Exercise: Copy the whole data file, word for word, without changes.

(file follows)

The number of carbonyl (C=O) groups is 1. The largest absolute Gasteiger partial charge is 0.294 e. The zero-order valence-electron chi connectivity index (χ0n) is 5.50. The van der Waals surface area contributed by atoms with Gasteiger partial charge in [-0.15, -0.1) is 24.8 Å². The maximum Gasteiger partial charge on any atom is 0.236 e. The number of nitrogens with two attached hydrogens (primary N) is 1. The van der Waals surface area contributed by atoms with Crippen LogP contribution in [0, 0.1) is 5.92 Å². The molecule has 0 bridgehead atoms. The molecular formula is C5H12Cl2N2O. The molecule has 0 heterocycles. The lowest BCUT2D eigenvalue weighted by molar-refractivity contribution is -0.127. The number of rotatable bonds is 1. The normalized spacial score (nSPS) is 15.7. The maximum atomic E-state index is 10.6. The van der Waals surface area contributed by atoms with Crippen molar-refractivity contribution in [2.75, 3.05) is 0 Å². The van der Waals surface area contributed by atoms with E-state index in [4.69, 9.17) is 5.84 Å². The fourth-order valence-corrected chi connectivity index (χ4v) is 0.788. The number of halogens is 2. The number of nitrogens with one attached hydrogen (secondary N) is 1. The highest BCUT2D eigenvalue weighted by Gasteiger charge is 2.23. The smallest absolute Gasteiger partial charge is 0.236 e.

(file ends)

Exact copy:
The number of carbonyl (C=O) groups is 1. The largest absolute Gasteiger partial charge is 0.294 e. The zero-order valence-electron chi connectivity index (χ0n) is 5.50. The van der Waals surface area contributed by atoms with Gasteiger partial charge in [-0.15, -0.1) is 24.8 Å². The maximum Gasteiger partial charge on any atom is 0.236 e. The number of nitrogens with two attached hydrogens (primary N) is 1. The van der Waals surface area contributed by atoms with Crippen LogP contribution in [0, 0.1) is 5.92 Å². The molecule has 0 bridgehead atoms. The molecular formula is C5H12Cl2N2O. The molecule has 0 heterocycles. The lowest BCUT2D eigenvalue weighted by molar-refractivity contribution is -0.127. The number of rotatable bonds is 1. The normalized spacial score (nSPS) is 15.7. The maximum atomic E-state index is 10.6. The van der Waals surface area contributed by atoms with Crippen molar-refractivity contribution in [2.75, 3.05) is 0 Å². The van der Waals surface area contributed by atoms with E-state index in [4.69, 9.17) is 5.84 Å². The fourth-order valence-corrected chi connectivity index (χ4v) is 0.788. The number of halogens is 2. The number of nitrogens with one attached hydrogen (secondary N) is 1. The highest BCUT2D eigenvalue weighted by Gasteiger charge is 2.23. The smallest absolute Gasteiger partial charge is 0.236 e.